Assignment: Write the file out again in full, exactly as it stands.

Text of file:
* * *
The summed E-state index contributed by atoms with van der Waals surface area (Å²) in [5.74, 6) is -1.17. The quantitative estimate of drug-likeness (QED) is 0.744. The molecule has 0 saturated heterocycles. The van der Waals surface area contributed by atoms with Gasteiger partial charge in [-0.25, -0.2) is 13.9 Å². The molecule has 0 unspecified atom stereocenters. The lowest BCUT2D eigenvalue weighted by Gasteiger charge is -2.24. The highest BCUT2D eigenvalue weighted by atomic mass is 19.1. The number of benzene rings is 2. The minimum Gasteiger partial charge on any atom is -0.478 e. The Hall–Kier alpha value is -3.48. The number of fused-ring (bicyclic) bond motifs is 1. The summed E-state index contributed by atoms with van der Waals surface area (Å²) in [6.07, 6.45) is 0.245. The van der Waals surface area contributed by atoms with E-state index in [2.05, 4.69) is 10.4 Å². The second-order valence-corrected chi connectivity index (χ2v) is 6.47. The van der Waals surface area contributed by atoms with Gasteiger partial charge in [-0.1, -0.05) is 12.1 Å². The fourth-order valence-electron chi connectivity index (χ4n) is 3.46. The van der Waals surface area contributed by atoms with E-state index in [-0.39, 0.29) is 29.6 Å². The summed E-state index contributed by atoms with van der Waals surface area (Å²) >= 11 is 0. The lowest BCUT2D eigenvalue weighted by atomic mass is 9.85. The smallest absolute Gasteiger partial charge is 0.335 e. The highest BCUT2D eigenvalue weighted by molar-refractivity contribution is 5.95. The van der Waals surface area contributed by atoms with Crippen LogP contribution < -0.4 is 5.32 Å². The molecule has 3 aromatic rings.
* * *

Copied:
The summed E-state index contributed by atoms with van der Waals surface area (Å²) in [5.74, 6) is -1.17. The quantitative estimate of drug-likeness (QED) is 0.744. The molecule has 0 saturated heterocycles. The van der Waals surface area contributed by atoms with Gasteiger partial charge in [-0.25, -0.2) is 13.9 Å². The molecule has 0 unspecified atom stereocenters. The lowest BCUT2D eigenvalue weighted by Gasteiger charge is -2.24. The highest BCUT2D eigenvalue weighted by atomic mass is 19.1. The number of benzene rings is 2. The minimum Gasteiger partial charge on any atom is -0.478 e. The Hall–Kier alpha value is -3.48. The number of fused-ring (bicyclic) bond motifs is 1. The summed E-state index contributed by atoms with van der Waals surface area (Å²) in [6.07, 6.45) is 0.245. The van der Waals surface area contributed by atoms with E-state index in [2.05, 4.69) is 10.4 Å². The second-order valence-corrected chi connectivity index (χ2v) is 6.47. The van der Waals surface area contributed by atoms with Gasteiger partial charge in [-0.1, -0.05) is 12.1 Å². The fourth-order valence-electron chi connectivity index (χ4n) is 3.46. The van der Waals surface area contributed by atoms with E-state index in [-0.39, 0.29) is 29.6 Å². The summed E-state index contributed by atoms with van der Waals surface area (Å²) >= 11 is 0. The lowest BCUT2D eigenvalue weighted by atomic mass is 9.85. The smallest absolute Gasteiger partial charge is 0.335 e. The highest BCUT2D eigenvalue weighted by molar-refractivity contribution is 5.95. The van der Waals surface area contributed by atoms with Crippen LogP contribution < -0.4 is 5.32 Å². The molecule has 3 aromatic rings.